Product developers sometimes ask me how they can shorten development cycles when 80% of their cycle time is dictated by vendor lead times. They correctly point out that most of their product development lead time is determined by long lead-time parts or capital equipment. They assume that this portion of the development cycle is outside of their control.
Not all product developers make this assumption. Instead, many view a long supplier lead time as they would view a long lead time from an internal organization. It's not a rigid constraint, but rather an opportunity to actively engage in problem solving to reduce these lead times.
Remember, almost every long vendor lead time isn't a single monolithic activity, but a collection of individual activities—each with its own lead time. If you understand how your vendor stitches these individual lead times together, you can often reduce them. For example, a machine builder may quote a lead time of one year after receipt of order. Does this mean it takes one year to build the machine? No. The machine builder itself often has long lead-time components, which must be ordered in advance. Frequently, machine builders are unwilling to order these components until they have a firm order from their customer. This is especially true when the customer gets bids from many suppliers before they choose one of them.
What can we do? Shift the risk of buying these long-lead components from the supplier to yourself. Either buy these items on a separate P.O. to take them off the critical path, or order them yourself and provide them to your supplier as customer-furnished items. This takes a lot of time off the critical path without taking a major financial risk.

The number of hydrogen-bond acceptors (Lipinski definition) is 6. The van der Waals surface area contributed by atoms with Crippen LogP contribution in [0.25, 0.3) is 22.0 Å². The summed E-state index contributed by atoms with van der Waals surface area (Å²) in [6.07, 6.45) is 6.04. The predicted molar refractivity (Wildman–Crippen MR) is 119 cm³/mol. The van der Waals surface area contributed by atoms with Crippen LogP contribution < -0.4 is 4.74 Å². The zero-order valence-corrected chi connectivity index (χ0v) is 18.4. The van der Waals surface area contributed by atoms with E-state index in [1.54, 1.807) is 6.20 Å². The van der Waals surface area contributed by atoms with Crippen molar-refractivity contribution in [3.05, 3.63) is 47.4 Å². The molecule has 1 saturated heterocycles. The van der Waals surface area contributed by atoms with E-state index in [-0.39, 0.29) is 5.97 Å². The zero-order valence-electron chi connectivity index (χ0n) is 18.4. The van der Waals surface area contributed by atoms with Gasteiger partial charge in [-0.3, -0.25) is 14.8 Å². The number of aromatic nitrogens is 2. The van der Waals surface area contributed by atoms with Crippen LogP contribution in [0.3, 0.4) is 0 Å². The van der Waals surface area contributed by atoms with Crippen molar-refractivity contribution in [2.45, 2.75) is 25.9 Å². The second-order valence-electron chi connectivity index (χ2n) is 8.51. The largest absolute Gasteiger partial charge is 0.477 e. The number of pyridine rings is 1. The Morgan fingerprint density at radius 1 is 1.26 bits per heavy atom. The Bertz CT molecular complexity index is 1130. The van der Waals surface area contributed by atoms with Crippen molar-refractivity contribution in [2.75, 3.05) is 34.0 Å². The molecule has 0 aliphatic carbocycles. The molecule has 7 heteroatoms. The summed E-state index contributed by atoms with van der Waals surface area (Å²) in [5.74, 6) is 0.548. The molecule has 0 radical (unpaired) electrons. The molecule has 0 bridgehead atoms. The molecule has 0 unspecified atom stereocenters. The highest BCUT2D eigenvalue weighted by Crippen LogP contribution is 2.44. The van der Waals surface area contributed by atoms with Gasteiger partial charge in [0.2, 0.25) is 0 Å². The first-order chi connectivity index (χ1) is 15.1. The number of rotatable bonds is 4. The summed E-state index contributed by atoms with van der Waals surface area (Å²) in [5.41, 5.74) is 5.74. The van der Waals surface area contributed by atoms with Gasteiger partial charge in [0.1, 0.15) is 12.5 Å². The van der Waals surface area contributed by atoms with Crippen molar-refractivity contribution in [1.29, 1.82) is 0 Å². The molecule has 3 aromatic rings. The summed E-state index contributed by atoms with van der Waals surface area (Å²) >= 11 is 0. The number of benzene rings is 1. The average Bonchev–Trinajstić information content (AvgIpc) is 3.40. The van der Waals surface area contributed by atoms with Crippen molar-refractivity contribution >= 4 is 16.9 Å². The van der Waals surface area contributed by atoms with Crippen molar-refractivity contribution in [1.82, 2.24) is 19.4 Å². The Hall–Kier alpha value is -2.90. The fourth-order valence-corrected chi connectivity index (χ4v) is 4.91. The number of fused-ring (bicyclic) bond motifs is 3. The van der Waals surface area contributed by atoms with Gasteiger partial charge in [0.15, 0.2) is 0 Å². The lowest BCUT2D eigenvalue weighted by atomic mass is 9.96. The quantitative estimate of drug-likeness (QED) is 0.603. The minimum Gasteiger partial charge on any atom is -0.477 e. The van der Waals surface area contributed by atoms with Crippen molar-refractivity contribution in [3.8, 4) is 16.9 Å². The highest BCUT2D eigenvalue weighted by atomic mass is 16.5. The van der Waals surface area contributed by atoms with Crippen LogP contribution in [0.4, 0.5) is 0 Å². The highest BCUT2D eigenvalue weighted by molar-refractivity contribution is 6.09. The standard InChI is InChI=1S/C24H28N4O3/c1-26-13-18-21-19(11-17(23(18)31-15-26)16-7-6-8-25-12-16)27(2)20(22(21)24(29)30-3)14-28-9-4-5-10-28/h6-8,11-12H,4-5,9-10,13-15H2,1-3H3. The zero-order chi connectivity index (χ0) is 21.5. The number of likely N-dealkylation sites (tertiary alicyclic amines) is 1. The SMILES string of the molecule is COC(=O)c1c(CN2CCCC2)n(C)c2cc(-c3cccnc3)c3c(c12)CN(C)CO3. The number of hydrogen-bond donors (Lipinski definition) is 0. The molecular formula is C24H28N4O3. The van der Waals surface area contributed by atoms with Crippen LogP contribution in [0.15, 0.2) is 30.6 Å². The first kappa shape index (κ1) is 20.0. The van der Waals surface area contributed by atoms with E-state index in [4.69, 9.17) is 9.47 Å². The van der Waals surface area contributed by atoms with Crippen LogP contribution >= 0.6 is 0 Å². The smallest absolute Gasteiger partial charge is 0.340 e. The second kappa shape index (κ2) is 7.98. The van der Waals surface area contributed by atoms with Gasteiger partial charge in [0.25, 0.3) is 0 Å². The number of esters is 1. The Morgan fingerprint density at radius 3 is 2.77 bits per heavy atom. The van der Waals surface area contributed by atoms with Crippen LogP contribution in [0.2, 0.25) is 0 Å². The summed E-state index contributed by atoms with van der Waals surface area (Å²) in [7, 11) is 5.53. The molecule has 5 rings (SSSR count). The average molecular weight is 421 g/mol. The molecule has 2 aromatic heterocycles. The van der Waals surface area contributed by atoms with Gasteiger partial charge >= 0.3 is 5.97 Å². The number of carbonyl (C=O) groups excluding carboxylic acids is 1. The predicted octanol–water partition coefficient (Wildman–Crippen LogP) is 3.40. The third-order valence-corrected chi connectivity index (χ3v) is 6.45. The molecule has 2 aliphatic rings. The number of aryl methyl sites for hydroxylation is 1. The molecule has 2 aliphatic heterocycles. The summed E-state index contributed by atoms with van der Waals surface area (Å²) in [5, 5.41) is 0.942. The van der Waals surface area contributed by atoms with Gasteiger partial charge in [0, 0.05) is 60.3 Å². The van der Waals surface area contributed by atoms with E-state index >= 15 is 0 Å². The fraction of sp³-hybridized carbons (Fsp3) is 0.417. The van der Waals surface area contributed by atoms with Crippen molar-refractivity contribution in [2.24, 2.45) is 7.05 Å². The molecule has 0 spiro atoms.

Sometimes, you may be able to solve problems that your vendor cannot. For instance, the vendor may be a small company buying parts from a large semiconductor company. As a small customer, it might receive little priority for scarce components. In contrast, if you are a division of a large corporation buying a lot from the same vendor, you may be able to use your influence to obtain critical parts for your vendor.
Often, your vendors may be unwilling to take risks that you consider reasonable. For example, you might be willing to order parts as a "risk buy" just to keep their lead time off the critical path. Your vendor might consider this to be an intolerable risk. Why? Delaying the market launch of your product may have a high cost to you, but the vendor's contract might provide no incentive for early or late delivery. When the economic incentives are misaligned, priorities are likely to differ. Consider aligning incentives to make the supplier share your willingness to take rational risks.
Finally, recognize that handoffs between organizations frequently lead to unnecessary duplication of work. For instance, it's common to see vendors conduct reliability testing before customers conduct their own qualification tests. Sometimes an upstream reliability test can be modified to meet all requirements of the vendor and the customer. Paying a little more for extra testing at the vendor can save much cycle time.
These examples show that a long vendor lead time can sometimes be a convenient excuse rather than a fundamental constraint. For smart product developers, they should be an invitation to begin some creative problem solving in partnership with the vendor.